Referee: A Rolland (Ireland).

Voices
On the last day of campaigning before the polling booths open, the SNP leader has written to voters in a final attempt to convince them to vote for independence
scotland decidesIs a huge gamble on oil keeping First Minister up at night?
Arts and Entertainment
Rosalind Buckland, the inspiration for Cider with Rosie died this week
booksBut what is it like to be the person who inspires a classic work of art?
Life and Style
techApple has just launched its latest mobile operating software – so what should you do first?
News
A male driver reverses his Vauxhall Astra from a tow truck
newsThe 'extremely dangerous' attempt to avoid being impounded has been heavily criticised
PROMOTED VIDEO
Have you tried new the Independent Digital Edition apps?
Arts and Entertainment
Lionel Messi in action for Barcelona
filmSo what makes the little man tick?
Arts and Entertainment
tvReview: An undercooked end (spoiler alert)
News
i100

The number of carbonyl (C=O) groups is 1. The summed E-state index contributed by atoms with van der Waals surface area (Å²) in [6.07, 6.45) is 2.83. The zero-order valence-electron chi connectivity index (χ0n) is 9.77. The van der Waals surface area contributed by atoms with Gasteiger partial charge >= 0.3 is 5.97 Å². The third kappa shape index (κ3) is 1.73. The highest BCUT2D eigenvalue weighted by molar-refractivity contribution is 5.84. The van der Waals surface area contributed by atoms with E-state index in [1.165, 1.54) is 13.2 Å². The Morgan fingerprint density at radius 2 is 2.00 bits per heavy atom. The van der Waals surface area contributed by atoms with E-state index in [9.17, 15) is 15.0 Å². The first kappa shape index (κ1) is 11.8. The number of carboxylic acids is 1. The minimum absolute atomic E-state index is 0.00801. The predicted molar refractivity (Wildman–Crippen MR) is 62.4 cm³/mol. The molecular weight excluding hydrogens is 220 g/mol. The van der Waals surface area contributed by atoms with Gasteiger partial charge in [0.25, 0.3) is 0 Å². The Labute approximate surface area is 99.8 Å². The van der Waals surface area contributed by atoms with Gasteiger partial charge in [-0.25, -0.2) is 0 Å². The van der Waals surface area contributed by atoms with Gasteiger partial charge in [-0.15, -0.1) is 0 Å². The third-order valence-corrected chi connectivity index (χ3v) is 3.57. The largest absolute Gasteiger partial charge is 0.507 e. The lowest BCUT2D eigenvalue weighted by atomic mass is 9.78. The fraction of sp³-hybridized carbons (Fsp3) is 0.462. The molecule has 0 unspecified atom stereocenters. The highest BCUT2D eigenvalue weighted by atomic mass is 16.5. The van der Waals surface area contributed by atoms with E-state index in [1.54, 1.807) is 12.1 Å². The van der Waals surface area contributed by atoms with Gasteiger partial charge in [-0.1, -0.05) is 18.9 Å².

Arts and Entertainment
Pharrell dismissed the controversy surrounding
musicThe singer said 'the last thing I want to do is degrade'
Sport
Cesc Fabregas celebrates his first Chelsea goal
footballChelsea vs Schalke match report
Arts and Entertainment
Toby Jones (left) and Mackenzie Crook in BBC4’s new comedy The Detectorists
tvMackenzie Crook's 'Detectorists' makes the hobby look 'dysfunctional', they say
Life and Style
fashion

Olympic diver has made his modelling debut for Adidas

News
i100
Caption competition
Caption competition
Latest stories from i100
Have you tried new the Independent Digital Edition apps?
Daily Quiz
Independent Dating
and  

By clicking 'Search' you
are agreeing to our
Terms of Use.

Career Services

Day In a Page

Mystery of the Ground Zero wedding photo

A shot in the dark

Mystery of the wedding photo from Ground Zero
His life, the universe and everything

His life, the universe and everything

New biography sheds light on comic genius of Douglas Adams
Save us from small screen superheroes

Save us from small screen superheroes

Shows like Agents of S.H.I.E.L.D are little more than marketing tools
Reach for the skies

Reach for the skies

From pools to football pitches, rooftop living is looking up